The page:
Motherhood outside of the binary

March 6, 2018


How do we define motherhood in individuals who identify outside of the normal binary of parenthood? 


The creation of an online, digital archive of maternal writings and pregnancy narratives seems to be fairly straightforward; you would find blogs, obtain the creator's permission to showcase it, categorize it on a website and be done with it. However, the reality of creating such a site requires meticulous and respectful planning, meaningful discussion and a genuine interest in encouraging a greater understanding of these unique experiences.  In our digital archive, we wanted to showcase some of the first experiences that women have as mothers, including pregnancy, birth, post-partum and all that happens in between. This opportunity to present birth stories and other maternal narratives is initially what drew me to the project and has inspired me throughout my research. Our primary discussions concerning the research project were of the more standard variety: parameters of the archive, mediums we would choose to explore, timetable for the project and the like. As we progressed further into the project however, our discussion expanded to include the finer details of the experiences within the writings themselves that particularly interested us. One particular topic of discussion that caught my attention was how we would include LBGT+ parents within our blog and it presented us with its own challenges but also presented me with an opportunity to delve deeper into what makes someone a mother.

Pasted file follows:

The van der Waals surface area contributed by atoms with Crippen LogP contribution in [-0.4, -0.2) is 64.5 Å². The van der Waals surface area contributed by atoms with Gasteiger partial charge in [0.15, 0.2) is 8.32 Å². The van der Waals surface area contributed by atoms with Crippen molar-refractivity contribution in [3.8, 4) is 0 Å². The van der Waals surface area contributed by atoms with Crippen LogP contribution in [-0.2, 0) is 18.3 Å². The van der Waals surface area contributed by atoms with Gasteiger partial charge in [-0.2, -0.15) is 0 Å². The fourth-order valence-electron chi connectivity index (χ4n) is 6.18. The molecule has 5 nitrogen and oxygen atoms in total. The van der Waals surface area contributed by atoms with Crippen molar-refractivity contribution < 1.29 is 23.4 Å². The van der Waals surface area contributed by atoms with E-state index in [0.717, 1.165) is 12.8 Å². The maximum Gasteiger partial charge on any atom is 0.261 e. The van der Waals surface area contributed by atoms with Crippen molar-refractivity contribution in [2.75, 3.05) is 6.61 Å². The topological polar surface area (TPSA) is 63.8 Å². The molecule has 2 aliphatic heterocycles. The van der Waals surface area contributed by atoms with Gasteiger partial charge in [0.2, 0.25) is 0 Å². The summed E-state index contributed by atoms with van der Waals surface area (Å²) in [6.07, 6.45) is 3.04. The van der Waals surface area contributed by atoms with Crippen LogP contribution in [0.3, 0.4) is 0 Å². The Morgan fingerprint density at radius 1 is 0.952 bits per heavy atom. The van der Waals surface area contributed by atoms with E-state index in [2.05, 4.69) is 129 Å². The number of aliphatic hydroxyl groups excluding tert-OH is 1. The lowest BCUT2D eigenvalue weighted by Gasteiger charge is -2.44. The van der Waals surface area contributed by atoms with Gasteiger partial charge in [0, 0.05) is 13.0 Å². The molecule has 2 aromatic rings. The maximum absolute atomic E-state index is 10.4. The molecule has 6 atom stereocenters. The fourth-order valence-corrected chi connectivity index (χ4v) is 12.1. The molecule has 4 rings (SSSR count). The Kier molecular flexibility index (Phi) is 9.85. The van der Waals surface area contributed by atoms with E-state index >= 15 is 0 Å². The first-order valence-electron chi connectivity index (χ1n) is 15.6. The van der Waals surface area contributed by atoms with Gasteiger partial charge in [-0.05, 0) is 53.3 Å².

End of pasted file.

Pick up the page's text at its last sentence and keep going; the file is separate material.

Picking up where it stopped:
Motherhood, according to, is defined as "the state of being a mother". In the literal sense, this means a woman who has either given birth to children of her own, or has adopted children and in doing so agrees to raise them as her own. In reality, that term has multiple connotations and meanings that extend beyond the simple biological designation. For individuals in the LGBT+ community, "mother" may be seen as a restrictive term to those who identify along the gender non-binary or gender nonconforming spectrum. So what does this mean for the stories of individuals who don't necessarily identify with the typical parenthood binary; for them it is their chosen way of life, to us it presents us with an opportunity to explore motherhood in a more non-traditional sense. 

When I first started to search for stories for our archive, I focused more on finding potential submissions for our archive but I have since expanded that research to include reading articles and watching videos about the concepts of femininity and masculinity, queer theory and motherhood to supplement my research.

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